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Two thoughts: First, Buddhism tends to be the favorite religion of liberalism.  No God. No sin. No judgmentalism.  Plenty of consequences—karma and all, but I think that gets forgotten.  Second, I am not a scientist, but it seems to me that these days, scientific hypotheses often are derived out of ideological presumptions.  That, in turn, can skew outcomes.

I thought about that today as I read a front page story in the SF. Chronicle. Scientists are studying Buddhists in meditation to see if “compassion” and “altruism” show up on brain scans. (I don’t know if the scientists in question are liberal, but that is a typical liberal assumption about Buddhism.) From the story:

The “monk study” at Stanford is part of an emerging field of meditation science that has taken off in the last decade with advancements in brain image technology, and popular interest. “There are many neuroscientists out there looking at mindfulness, but not a lot who are studying compassion,” Knutson said. “The Buddhist view of the world can provide some potentially interesting information about the subcortical reward circuits involved in motivation.”

By looking at expert meditators, neuroscientists hope to get a better picture of what compassion looks like in the brain. Does a monk’s brain behave differently than another person’s brain when the two are both extending compassion? Is selflessness innate, or can it be learned?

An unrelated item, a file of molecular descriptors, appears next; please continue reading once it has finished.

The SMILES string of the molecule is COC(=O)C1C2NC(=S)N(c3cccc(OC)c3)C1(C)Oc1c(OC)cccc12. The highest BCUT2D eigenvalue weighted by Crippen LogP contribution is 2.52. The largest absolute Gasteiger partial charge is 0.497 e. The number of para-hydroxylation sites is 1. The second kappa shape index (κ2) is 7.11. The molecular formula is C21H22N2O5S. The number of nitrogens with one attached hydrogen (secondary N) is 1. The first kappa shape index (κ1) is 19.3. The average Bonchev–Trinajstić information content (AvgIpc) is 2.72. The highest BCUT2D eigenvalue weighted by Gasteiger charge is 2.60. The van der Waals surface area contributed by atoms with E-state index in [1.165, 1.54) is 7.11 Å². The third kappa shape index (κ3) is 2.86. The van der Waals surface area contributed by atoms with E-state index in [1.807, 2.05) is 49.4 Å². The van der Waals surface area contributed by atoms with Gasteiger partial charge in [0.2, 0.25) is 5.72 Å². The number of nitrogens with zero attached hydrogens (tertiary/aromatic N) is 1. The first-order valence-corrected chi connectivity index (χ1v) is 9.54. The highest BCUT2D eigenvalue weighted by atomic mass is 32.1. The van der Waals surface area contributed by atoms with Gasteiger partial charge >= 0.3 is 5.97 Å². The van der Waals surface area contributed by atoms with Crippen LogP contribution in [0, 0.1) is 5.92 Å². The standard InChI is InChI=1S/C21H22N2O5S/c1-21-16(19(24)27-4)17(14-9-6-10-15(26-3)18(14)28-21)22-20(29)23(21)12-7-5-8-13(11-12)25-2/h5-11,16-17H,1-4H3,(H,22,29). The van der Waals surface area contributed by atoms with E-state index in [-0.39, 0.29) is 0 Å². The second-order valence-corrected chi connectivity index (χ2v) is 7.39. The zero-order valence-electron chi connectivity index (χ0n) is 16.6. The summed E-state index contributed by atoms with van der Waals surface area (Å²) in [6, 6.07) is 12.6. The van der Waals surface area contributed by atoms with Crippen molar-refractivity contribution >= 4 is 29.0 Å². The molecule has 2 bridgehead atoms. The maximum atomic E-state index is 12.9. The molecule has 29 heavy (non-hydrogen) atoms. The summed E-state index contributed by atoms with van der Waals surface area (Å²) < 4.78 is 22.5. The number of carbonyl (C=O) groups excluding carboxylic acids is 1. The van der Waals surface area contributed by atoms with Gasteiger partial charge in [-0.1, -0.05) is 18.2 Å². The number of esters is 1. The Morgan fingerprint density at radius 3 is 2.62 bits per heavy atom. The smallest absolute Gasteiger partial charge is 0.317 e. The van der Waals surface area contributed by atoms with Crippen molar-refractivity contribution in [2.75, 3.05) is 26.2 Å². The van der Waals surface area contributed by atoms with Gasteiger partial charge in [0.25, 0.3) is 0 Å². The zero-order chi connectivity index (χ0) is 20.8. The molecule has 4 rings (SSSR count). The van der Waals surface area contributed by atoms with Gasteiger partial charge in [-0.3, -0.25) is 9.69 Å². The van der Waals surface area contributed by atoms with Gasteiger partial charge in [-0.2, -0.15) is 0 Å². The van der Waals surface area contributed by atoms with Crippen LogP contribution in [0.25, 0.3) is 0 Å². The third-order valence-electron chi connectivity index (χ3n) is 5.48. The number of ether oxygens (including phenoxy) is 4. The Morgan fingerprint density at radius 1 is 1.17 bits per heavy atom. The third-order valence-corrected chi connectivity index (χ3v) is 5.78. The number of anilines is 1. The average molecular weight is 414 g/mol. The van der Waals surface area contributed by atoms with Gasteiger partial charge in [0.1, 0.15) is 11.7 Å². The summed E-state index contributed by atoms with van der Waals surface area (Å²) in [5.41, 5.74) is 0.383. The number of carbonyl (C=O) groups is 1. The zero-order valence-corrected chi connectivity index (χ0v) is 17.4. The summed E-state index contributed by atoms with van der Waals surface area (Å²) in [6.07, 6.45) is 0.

But I think that completely misconstrues both the point of Buddhism and the meaning of compassion.

The root meaning of compassion is to “suffer with.” Compassion then, is very reactive. Properly understood, people who act out of compassion take another’s pain literally onto themselves, and experience it within their own beings to thereby ease the load of the suffering person.  Mother Theresa is the classic example.

Buddhism, in contrast, seeks to escape all suffering by detaching from it.  The point is to be non reactive, about learning how not to suffer. This world is an illusion, Buddhists believe, and the way to illumination is to escape the dualities of good and bad, pleasure and pain, love and hate, etc., in order to become one with all being. Good and bad are only illusions. Detachment, in other words, is not a synonym for compassion, but I would argue, its antonym.  In this sense, Mother Theresa was compassionate and Buddha was not.

Thus, a meditating Buddhist nun actually seeks to learn how to escape compassion (as well as other reactive mindsets, such as selfishness). When she “extends compassion” out to all life, she is not feeling their pain, but rather, trying to assume a oneness that frees her from all judgment. Not the same thing at all.

Thus, if this story is accurate, I think, that the scientists have misidentified that which they claim to be studying.  Buddhists are not in it for the “good feeling chemical hit” that may come from acting altruistically. Quite to the contrary, they seek to escape the slavery of both pleasure and pain.

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